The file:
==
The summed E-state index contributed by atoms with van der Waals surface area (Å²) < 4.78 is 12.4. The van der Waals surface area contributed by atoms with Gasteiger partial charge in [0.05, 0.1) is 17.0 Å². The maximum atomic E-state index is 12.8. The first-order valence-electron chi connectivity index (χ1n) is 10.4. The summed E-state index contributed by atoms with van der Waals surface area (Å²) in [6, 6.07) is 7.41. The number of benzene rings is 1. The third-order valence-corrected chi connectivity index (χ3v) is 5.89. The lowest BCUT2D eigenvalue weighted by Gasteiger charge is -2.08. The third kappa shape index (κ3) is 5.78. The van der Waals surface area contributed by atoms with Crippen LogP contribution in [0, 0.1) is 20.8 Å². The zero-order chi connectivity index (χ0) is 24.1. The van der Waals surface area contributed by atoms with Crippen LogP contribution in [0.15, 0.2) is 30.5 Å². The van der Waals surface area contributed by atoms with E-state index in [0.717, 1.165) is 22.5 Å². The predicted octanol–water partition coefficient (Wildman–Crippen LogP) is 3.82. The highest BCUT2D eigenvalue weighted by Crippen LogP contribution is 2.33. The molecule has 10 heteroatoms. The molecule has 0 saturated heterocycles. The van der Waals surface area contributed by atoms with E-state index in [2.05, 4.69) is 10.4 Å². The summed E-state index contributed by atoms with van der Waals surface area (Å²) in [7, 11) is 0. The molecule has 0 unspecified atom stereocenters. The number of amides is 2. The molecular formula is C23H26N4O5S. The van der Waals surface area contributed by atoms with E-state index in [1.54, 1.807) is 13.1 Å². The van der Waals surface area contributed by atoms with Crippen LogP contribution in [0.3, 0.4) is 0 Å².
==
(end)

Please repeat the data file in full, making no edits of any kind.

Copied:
The summed E-state index contributed by atoms with van der Waals surface area (Å²) < 4.78 is 12.4. The van der Waals surface area contributed by atoms with Gasteiger partial charge in [0.05, 0.1) is 17.0 Å². The maximum atomic E-state index is 12.8. The first-order valence-electron chi connectivity index (χ1n) is 10.4. The summed E-state index contributed by atoms with van der Waals surface area (Å²) in [6, 6.07) is 7.41. The number of benzene rings is 1. The third-order valence-corrected chi connectivity index (χ3v) is 5.89. The lowest BCUT2D eigenvalue weighted by Gasteiger charge is -2.08. The third kappa shape index (κ3) is 5.78. The van der Waals surface area contributed by atoms with Crippen LogP contribution in [0, 0.1) is 20.8 Å². The zero-order chi connectivity index (χ0) is 24.1. The van der Waals surface area contributed by atoms with Crippen LogP contribution in [0.15, 0.2) is 30.5 Å². The van der Waals surface area contributed by atoms with E-state index in [0.717, 1.165) is 22.5 Å². The predicted octanol–water partition coefficient (Wildman–Crippen LogP) is 3.82. The highest BCUT2D eigenvalue weighted by Crippen LogP contribution is 2.33. The molecule has 10 heteroatoms. The molecule has 0 saturated heterocycles. The van der Waals surface area contributed by atoms with E-state index in [2.05, 4.69) is 10.4 Å². The summed E-state index contributed by atoms with van der Waals surface area (Å²) in [7, 11) is 0. The molecule has 0 unspecified atom stereocenters. The number of amides is 2. The molecular formula is C23H26N4O5S. The van der Waals surface area contributed by atoms with E-state index in [1.54, 1.807) is 13.1 Å². The van der Waals surface area contributed by atoms with Crippen LogP contribution in [0.3, 0.4) is 0 Å².